Open Database Connection

The basic purpose of ASP is to allow a website to connect to a database and show Dynamic data on your website.

So how do you do connect to a database?  First, you need to understand that there are two ways to connect to a database.  You can use a DSN or DSN-less connection, which can both accomplish the same thing.  DSN is short for Data Source Name, which is setup on the server.  You can think of it as a shortcut to your database because it contains the driver and database path details to your database.  If you have your website hosted by an outside company like most people do, you may need to contact your host directly and ask them to setup the DSN for you.  You will have to tell them where your database is located within your website and you will have to give the DSN a name.

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Here is an example of a DSN connection:

<%
DIM objConn
Set objConn = Server.CreateObject("ADODB.Connection")
objConn.ConnectionString = "DSN=myCONNECTION.dsn"
objConn.Open
%>

For those of you not familiar, we will run through the lingo.  In the first section, the DIM line declares the variable objConn. The “Set objConn…” sets the connection object. “objConn.ConnectionString…” sets the connectionstring and the DSN and the last line “objConn.Open” opens the connection.

 

Personally, we prefer to use DSN-less connections to our databases.  The reason is that for maintenance and updating purposes, it is easier to make changes to database connections on your own rather than having to call or email your hosting company and wait for them to update your DSN.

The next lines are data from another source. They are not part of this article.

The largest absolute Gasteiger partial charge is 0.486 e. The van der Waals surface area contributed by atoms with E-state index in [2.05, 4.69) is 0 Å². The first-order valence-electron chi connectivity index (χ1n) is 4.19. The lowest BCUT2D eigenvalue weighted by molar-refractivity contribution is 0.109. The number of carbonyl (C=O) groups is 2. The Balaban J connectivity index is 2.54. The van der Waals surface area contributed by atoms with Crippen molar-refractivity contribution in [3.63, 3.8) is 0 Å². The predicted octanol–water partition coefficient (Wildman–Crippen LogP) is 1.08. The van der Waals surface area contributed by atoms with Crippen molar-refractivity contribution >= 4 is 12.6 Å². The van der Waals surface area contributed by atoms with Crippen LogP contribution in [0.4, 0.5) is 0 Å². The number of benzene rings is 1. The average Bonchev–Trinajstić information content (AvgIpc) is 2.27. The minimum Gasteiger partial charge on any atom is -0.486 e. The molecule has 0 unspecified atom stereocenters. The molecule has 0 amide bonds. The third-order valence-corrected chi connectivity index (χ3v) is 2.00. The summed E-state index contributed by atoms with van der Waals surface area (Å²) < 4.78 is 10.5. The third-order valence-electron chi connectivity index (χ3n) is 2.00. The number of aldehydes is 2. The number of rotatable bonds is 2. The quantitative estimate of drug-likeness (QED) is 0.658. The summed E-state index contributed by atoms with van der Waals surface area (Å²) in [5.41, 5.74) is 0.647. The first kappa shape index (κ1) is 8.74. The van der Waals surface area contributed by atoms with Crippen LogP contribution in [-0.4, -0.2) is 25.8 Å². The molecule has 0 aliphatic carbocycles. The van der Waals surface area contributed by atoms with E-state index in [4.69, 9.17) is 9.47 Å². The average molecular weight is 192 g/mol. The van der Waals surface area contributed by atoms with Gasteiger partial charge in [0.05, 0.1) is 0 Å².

There is a little more code involved with DSN-less connections, but it is worth it.  Here is an example of a DSN-less connection:

<%
DIM objConn
Set objConn = Server.CreateObject("ADODB.Connection")
objConn.ConnectionString = "Provider=Microsoft.Jet.OLEDB.4.0;Data Source=" & _
Server.MapPath ("/mydatabase.mdb") & ";"
objConn.Open
%>

The only difference between this example and the DSN example above is in the “objConn.ConnectionString = …” line.  Instead of using “DSN = myCONNECTION.dsn” you actually write out the appropriate driver and the respective path to the database.  Ideally, the connection string should all be written on one line, but for display purposes we put it on two.  When you paste this to your code, just remove the _ at the end of the line and put the Server.MapPath on the same line.

 

For maintenance purposes, it’s highly recommend that you place your database connection in a separate file like /includes/connection.asp.  Then, simply use an include statement to include your connection string in each of your pages like this:

<!--#INCLUDE VIRTUAL="/includes/connection.asp"-->

Then, if your database connection should ever change, you only have to edit it one time in your connection.asp file and it updates your connection throughout your website.

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